17 GOP Candidates, 4 Debate Hours, 0 Marijuana or Drug War Mentions


Last night was the first of the Republican Presidential candidates’ debates, presented by FOX News and Facebook, and in four hours there was not one mention of the War on Drugs. As fellow Marijuana Politics blogger Romain Bonilla noted, the debate would have been a great opportunity to discuss marijuana policy, but there wasn’t any mention of federal cannabis policy or the greater Drug War.

First there was a two-hour debate among the 11th – 17th highest-polling candidates, jokingly referred to as the “Kid’s Table Debate”, which by most accounts was won by former Hewlett-Packard CEO Carly Fiorina.

Then in prime time, there was a two-hour debate among the top ten candidates, with billionaire Donald Trump continuing his unexpected dominance of the GOP field. Right from the start, FOX News moderators cast Trump as a wild-card candidate who has supported Democrats and liberal ideals, suggesting the rumors that he’d run as an independent would doom the eventual Republican nominee and lead to “another President Clinton”.

On and on the candidates regurgitated their talking points as the moderators presented them questions on immigration, gay marriage, abortion, ISIS, Iran, the economy, God, Obamacare, global warming, Medicaid, and Common Core.

But in all those four hours, there was nothing mentioned about the marijuana legalization that has now spread to four states and will be a feature of the 2016 Election in Nevada for certain and likely in California, Arizona, Michigan, and Massachusetts as well. Not even a broader question about the War on Drugs in general, or even a generalized question about mass incarceration.

It’s as if leading the world and all recorded history as the planet’s number one jailer doesn’t even register with the Republican Party.

The closest any question came to the issue was when Wisconsin Gov. Scott Walker was asked about the #BlackLivesMatter movement. “It’s about training,” Walker said, adding that it’s vital to ensure “law enforcement professionals — not only on the way in but all the way through their time — have the proper training, particularly when it comes to use of force.” His dodge of the racial aspect of recent killings-by-cop is highlighted by the fact his state has the highest rate of African-American incarceration at over one-in-eight (13 percent).

Then FOX went to commercial, an ad for the NWA bio-pic “Straight Outta Compton”, that provided more insight into police brutality and race relations in 30 seconds than the debate did in four hours.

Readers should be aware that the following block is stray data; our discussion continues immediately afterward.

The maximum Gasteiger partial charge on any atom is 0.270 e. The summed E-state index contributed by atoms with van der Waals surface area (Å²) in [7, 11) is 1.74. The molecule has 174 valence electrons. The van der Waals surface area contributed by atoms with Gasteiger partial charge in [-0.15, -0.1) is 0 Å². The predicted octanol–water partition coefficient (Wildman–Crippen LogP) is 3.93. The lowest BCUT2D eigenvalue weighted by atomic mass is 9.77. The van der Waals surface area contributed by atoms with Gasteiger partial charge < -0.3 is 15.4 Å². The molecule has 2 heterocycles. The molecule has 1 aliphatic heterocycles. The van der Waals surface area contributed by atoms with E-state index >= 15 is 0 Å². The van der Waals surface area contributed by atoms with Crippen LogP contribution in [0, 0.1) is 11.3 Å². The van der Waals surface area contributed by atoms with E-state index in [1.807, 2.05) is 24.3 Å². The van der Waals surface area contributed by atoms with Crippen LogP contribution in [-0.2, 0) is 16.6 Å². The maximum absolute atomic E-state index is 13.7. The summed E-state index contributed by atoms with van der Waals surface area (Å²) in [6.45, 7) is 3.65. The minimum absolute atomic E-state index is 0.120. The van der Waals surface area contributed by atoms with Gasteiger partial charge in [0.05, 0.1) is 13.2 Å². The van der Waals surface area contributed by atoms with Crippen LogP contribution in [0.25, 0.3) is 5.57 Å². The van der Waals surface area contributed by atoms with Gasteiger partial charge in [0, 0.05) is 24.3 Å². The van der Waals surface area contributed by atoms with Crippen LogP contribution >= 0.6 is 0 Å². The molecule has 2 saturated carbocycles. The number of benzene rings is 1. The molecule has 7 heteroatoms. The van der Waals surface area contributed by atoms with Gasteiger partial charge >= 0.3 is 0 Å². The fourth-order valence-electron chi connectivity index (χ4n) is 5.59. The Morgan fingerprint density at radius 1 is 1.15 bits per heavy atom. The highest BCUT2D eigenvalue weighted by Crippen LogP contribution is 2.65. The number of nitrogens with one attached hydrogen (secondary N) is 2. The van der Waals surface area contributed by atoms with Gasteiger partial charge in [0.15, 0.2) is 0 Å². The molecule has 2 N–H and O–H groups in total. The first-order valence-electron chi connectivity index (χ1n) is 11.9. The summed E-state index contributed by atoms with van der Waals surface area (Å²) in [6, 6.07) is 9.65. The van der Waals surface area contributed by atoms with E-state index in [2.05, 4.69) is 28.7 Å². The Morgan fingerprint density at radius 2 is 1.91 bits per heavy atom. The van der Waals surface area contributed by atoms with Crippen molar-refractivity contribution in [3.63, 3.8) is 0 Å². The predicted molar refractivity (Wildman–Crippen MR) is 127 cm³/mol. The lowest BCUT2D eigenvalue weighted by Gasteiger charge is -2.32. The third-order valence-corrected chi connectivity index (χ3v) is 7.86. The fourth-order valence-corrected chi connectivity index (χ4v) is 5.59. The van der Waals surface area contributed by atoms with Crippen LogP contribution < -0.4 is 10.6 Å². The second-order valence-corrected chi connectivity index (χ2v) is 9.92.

The only black person on the stage, Dr. Ben Carson, also deflected the question of race in America, explaining that as a neurosurgeon, he actually works on the part of us that makes us who we are and that the “hair doesn’t matter, skin doesn’t matter.” If that’s the case, Dr. Carson must be making the case that our jails and courts are disproportionately packed with black folks because they’re just bad people.

At the Kid’s Table Debate, Louisiana Gov. Bobby Jindal, the son of Indian immigrants, said that immigrants should “learn English, adopt our values, roll up your sleeves and get to work,” because “immigration without assimilation is an invasion.” One of Jindal’s current political ads explains that he is “tired of hyphenated Americans. We’re not Indian-Americans or African-Americans or Asian-Americans, we’re all Americans.” If that’s the case, Gov. Jindal ought to explain why all the Americans in prison tend to have darker skin than the free Americans.

The issues of police, race, and drugs are burning up Facebook and Twitter. It’s hard to believe that as FOX News is soliciting questions from Facebook for the candidates, not one question about marijuana legalization came up. Perhaps FOX knows that any answer the Republicans give (except, perhaps, Sen. Rand Paul) on the Drug War isn’t going to help their candidate defeat the Democrats in 2016.

Russ Belville

"Radical" Russ Belville is a blogger, podcaster, and host of The Russ Belville Show, a daily two-hour talk radio show focused on the evolution of the legal marijuana industry in the United States. The program is airing live at 3pm Pacific Time from Portland, Oregon, on CannabisRadio.com, with podcast available on iTunes and Stitcher Radio. Russ began his marijuana activism in 2005 with Oregon NORML, then in 2009 went on to work for National NORML, and found and direct Portland NORML.in 2015.